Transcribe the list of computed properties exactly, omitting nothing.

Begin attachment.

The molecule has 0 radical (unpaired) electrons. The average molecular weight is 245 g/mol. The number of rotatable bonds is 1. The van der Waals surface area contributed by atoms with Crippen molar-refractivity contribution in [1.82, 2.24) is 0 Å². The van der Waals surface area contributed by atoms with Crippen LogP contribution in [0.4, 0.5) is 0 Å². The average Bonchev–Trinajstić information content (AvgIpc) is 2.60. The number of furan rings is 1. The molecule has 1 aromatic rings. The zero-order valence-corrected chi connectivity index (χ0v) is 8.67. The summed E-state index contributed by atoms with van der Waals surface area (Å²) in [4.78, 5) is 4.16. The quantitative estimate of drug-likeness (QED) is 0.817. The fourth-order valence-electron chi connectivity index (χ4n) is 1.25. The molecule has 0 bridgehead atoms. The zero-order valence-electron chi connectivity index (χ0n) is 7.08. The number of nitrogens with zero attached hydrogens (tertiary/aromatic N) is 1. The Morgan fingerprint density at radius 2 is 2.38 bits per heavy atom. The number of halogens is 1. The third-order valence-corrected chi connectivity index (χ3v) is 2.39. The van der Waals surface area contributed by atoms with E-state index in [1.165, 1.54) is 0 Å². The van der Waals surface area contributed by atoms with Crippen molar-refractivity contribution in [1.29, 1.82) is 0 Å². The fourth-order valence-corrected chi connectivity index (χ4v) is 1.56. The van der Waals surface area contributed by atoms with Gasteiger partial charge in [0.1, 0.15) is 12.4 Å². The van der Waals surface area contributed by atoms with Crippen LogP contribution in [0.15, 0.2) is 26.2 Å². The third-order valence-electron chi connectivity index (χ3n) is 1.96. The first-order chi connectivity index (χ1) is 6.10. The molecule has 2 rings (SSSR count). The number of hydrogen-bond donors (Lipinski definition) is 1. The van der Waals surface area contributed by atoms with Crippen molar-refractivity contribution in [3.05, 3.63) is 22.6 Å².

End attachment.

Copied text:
The molecule has 0 radical (unpaired) electrons. The average molecular weight is 245 g/mol. The number of rotatable bonds is 1. The van der Waals surface area contributed by atoms with Crippen molar-refractivity contribution in [1.82, 2.24) is 0 Å². The van der Waals surface area contributed by atoms with Crippen LogP contribution in [0.4, 0.5) is 0 Å². The average Bonchev–Trinajstić information content (AvgIpc) is 2.60. The number of furan rings is 1. The molecule has 1 aromatic rings. The zero-order valence-corrected chi connectivity index (χ0v) is 8.67. The summed E-state index contributed by atoms with van der Waals surface area (Å²) in [4.78, 5) is 4.16. The quantitative estimate of drug-likeness (QED) is 0.817. The fourth-order valence-electron chi connectivity index (χ4n) is 1.25. The molecule has 0 bridgehead atoms. The zero-order valence-electron chi connectivity index (χ0n) is 7.08. The number of nitrogens with zero attached hydrogens (tertiary/aromatic N) is 1. The Morgan fingerprint density at radius 2 is 2.38 bits per heavy atom. The number of halogens is 1. The third-order valence-corrected chi connectivity index (χ3v) is 2.39. The van der Waals surface area contributed by atoms with E-state index in [1.165, 1.54) is 0 Å². The van der Waals surface area contributed by atoms with Crippen molar-refractivity contribution in [1.29, 1.82) is 0 Å². The fourth-order valence-corrected chi connectivity index (χ4v) is 1.56. The van der Waals surface area contributed by atoms with Gasteiger partial charge in [0.1, 0.15) is 12.4 Å². The van der Waals surface area contributed by atoms with Crippen LogP contribution in [0.15, 0.2) is 26.2 Å². The third-order valence-electron chi connectivity index (χ3n) is 1.96. The first-order chi connectivity index (χ1) is 6.10. The molecule has 2 rings (SSSR count). The number of hydrogen-bond donors (Lipinski definition) is 1. The van der Waals surface area contributed by atoms with Crippen molar-refractivity contribution in [3.05, 3.63) is 22.6 Å².